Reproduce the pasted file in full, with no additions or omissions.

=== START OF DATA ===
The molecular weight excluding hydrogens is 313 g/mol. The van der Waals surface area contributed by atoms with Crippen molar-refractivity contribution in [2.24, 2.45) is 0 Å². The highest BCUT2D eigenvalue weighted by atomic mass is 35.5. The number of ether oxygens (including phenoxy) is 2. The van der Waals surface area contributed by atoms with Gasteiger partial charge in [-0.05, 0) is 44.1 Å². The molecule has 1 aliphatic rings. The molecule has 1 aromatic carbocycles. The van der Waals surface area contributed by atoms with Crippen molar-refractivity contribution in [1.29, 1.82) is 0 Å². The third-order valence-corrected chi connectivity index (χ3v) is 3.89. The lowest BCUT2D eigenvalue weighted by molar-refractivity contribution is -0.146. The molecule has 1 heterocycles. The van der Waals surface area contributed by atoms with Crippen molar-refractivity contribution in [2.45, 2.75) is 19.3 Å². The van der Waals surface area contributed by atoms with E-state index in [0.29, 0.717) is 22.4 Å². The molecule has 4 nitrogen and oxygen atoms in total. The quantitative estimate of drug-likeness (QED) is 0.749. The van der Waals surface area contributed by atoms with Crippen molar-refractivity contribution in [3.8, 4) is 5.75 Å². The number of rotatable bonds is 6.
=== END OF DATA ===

The molecular weight excluding hydrogens is 313 g/mol. The van der Waals surface area contributed by atoms with Crippen molar-refractivity contribution in [2.24, 2.45) is 0 Å². The highest BCUT2D eigenvalue weighted by atomic mass is 35.5. The number of ether oxygens (including phenoxy) is 2. The van der Waals surface area contributed by atoms with Gasteiger partial charge in [-0.05, 0) is 44.1 Å². The molecule has 1 aliphatic rings. The molecule has 1 aromatic carbocycles. The van der Waals surface area contributed by atoms with Crippen molar-refractivity contribution in [1.29, 1.82) is 0 Å². The third-order valence-corrected chi connectivity index (χ3v) is 3.89. The lowest BCUT2D eigenvalue weighted by molar-refractivity contribution is -0.146. The molecule has 1 heterocycles. The van der Waals surface area contributed by atoms with Crippen molar-refractivity contribution in [2.45, 2.75) is 19.3 Å². The van der Waals surface area contributed by atoms with E-state index in [0.29, 0.717) is 22.4 Å². The molecule has 4 nitrogen and oxygen atoms in total. The quantitative estimate of drug-likeness (QED) is 0.749. The van der Waals surface area contributed by atoms with Crippen molar-refractivity contribution in [3.8, 4) is 5.75 Å². The number of rotatable bonds is 6.